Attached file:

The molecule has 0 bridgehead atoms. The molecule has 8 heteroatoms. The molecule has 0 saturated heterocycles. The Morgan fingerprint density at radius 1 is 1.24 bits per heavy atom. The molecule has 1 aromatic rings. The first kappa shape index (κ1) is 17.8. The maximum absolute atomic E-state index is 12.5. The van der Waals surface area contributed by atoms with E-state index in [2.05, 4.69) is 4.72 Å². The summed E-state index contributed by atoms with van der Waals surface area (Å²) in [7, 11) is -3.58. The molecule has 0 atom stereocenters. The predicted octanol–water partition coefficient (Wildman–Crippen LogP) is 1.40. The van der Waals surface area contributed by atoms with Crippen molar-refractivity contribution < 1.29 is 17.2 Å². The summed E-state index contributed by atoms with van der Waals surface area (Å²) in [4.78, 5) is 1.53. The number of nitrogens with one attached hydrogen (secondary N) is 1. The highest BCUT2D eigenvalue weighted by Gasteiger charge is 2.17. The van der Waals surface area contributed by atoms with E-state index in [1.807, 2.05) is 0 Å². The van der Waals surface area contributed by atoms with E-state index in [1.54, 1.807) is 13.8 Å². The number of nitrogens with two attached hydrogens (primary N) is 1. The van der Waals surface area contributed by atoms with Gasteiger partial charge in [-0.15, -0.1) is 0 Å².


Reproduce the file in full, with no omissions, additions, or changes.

The molecule has 0 bridgehead atoms. The molecule has 8 heteroatoms. The molecule has 0 saturated heterocycles. The Morgan fingerprint density at radius 1 is 1.24 bits per heavy atom. The molecule has 1 aromatic rings. The first kappa shape index (κ1) is 17.8. The maximum absolute atomic E-state index is 12.5. The van der Waals surface area contributed by atoms with E-state index in [2.05, 4.69) is 4.72 Å². The summed E-state index contributed by atoms with van der Waals surface area (Å²) in [7, 11) is -3.58. The molecule has 0 atom stereocenters. The predicted octanol–water partition coefficient (Wildman–Crippen LogP) is 1.40. The van der Waals surface area contributed by atoms with Crippen molar-refractivity contribution < 1.29 is 17.2 Å². The summed E-state index contributed by atoms with van der Waals surface area (Å²) in [4.78, 5) is 1.53. The number of nitrogens with one attached hydrogen (secondary N) is 1. The highest BCUT2D eigenvalue weighted by Gasteiger charge is 2.17. The van der Waals surface area contributed by atoms with E-state index in [1.807, 2.05) is 0 Å². The van der Waals surface area contributed by atoms with E-state index in [1.54, 1.807) is 13.8 Å². The number of nitrogens with two attached hydrogens (primary N) is 1. The van der Waals surface area contributed by atoms with Gasteiger partial charge in [-0.15, -0.1) is 0 Å².